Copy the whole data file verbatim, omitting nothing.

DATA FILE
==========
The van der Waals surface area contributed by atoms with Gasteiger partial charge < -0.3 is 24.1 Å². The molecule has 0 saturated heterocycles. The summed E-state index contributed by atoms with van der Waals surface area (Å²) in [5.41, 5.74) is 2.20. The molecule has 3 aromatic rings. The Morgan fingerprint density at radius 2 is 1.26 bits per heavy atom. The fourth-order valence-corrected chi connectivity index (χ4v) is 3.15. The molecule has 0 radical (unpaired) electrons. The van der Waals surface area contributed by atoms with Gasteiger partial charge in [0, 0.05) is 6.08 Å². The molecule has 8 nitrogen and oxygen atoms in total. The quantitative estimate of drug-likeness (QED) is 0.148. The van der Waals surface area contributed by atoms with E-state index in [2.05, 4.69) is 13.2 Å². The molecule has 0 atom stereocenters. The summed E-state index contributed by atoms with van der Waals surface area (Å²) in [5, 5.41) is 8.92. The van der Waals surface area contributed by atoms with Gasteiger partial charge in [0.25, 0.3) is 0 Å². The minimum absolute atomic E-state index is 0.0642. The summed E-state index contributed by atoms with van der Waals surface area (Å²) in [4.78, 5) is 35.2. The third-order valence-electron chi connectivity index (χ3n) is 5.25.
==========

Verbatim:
The van der Waals surface area contributed by atoms with Gasteiger partial charge < -0.3 is 24.1 Å². The molecule has 0 saturated heterocycles. The summed E-state index contributed by atoms with van der Waals surface area (Å²) in [5.41, 5.74) is 2.20. The molecule has 3 aromatic rings. The Morgan fingerprint density at radius 2 is 1.26 bits per heavy atom. The fourth-order valence-corrected chi connectivity index (χ4v) is 3.15. The molecule has 0 radical (unpaired) electrons. The van der Waals surface area contributed by atoms with Gasteiger partial charge in [0, 0.05) is 6.08 Å². The molecule has 8 nitrogen and oxygen atoms in total. The quantitative estimate of drug-likeness (QED) is 0.148. The van der Waals surface area contributed by atoms with E-state index in [2.05, 4.69) is 13.2 Å². The molecule has 0 atom stereocenters. The summed E-state index contributed by atoms with van der Waals surface area (Å²) in [5, 5.41) is 8.92. The van der Waals surface area contributed by atoms with Gasteiger partial charge in [0.25, 0.3) is 0 Å². The minimum absolute atomic E-state index is 0.0642. The summed E-state index contributed by atoms with van der Waals surface area (Å²) in [4.78, 5) is 35.2. The third-order valence-electron chi connectivity index (χ3n) is 5.25.